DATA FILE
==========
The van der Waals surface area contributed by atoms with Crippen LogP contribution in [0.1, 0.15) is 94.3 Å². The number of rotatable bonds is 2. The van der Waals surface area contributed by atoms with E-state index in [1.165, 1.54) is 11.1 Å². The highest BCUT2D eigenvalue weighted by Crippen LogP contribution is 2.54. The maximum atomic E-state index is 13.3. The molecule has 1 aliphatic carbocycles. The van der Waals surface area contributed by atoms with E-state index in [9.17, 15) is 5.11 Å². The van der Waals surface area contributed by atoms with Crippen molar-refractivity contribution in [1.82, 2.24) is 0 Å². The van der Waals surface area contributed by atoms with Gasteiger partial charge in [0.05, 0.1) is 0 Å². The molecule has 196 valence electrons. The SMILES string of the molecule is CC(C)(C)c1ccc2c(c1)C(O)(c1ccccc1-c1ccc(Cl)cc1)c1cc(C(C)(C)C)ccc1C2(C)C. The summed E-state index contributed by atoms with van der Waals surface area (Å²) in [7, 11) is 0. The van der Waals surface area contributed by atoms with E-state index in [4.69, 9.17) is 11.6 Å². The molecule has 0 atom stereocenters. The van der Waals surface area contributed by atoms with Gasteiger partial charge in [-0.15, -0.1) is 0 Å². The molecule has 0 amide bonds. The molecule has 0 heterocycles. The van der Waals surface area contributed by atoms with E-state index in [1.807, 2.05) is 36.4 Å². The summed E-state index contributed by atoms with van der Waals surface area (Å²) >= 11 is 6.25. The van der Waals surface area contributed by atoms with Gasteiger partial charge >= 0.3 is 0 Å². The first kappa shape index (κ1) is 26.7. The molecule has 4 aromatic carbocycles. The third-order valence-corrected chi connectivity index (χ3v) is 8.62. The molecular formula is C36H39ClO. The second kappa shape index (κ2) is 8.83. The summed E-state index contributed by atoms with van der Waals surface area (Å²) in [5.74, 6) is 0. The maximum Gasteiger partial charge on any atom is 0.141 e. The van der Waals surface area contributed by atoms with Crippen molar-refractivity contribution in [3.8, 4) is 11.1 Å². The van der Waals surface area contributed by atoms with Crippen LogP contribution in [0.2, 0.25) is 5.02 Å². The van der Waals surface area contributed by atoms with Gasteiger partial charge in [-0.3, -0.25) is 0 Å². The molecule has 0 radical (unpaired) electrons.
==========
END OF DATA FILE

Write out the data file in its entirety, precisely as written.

The van der Waals surface area contributed by atoms with Crippen LogP contribution in [0.1, 0.15) is 94.3 Å². The number of rotatable bonds is 2. The van der Waals surface area contributed by atoms with E-state index in [1.165, 1.54) is 11.1 Å². The highest BCUT2D eigenvalue weighted by Crippen LogP contribution is 2.54. The maximum atomic E-state index is 13.3. The molecule has 1 aliphatic carbocycles. The van der Waals surface area contributed by atoms with E-state index in [9.17, 15) is 5.11 Å². The van der Waals surface area contributed by atoms with Crippen molar-refractivity contribution in [1.82, 2.24) is 0 Å². The van der Waals surface area contributed by atoms with Gasteiger partial charge in [0.05, 0.1) is 0 Å². The molecule has 196 valence electrons. The SMILES string of the molecule is CC(C)(C)c1ccc2c(c1)C(O)(c1ccccc1-c1ccc(Cl)cc1)c1cc(C(C)(C)C)ccc1C2(C)C. The summed E-state index contributed by atoms with van der Waals surface area (Å²) in [7, 11) is 0. The van der Waals surface area contributed by atoms with E-state index in [4.69, 9.17) is 11.6 Å². The molecule has 0 atom stereocenters. The van der Waals surface area contributed by atoms with Gasteiger partial charge in [-0.15, -0.1) is 0 Å². The molecule has 0 amide bonds. The molecule has 0 heterocycles. The van der Waals surface area contributed by atoms with E-state index in [1.807, 2.05) is 36.4 Å². The summed E-state index contributed by atoms with van der Waals surface area (Å²) >= 11 is 6.25. The van der Waals surface area contributed by atoms with Gasteiger partial charge >= 0.3 is 0 Å². The first kappa shape index (κ1) is 26.7. The molecule has 4 aromatic carbocycles. The third-order valence-corrected chi connectivity index (χ3v) is 8.62. The molecular formula is C36H39ClO. The second kappa shape index (κ2) is 8.83. The summed E-state index contributed by atoms with van der Waals surface area (Å²) in [5.74, 6) is 0. The maximum Gasteiger partial charge on any atom is 0.141 e. The van der Waals surface area contributed by atoms with Crippen molar-refractivity contribution in [3.8, 4) is 11.1 Å². The van der Waals surface area contributed by atoms with Crippen LogP contribution in [0.2, 0.25) is 5.02 Å². The van der Waals surface area contributed by atoms with Gasteiger partial charge in [-0.3, -0.25) is 0 Å². The molecule has 0 radical (unpaired) electrons.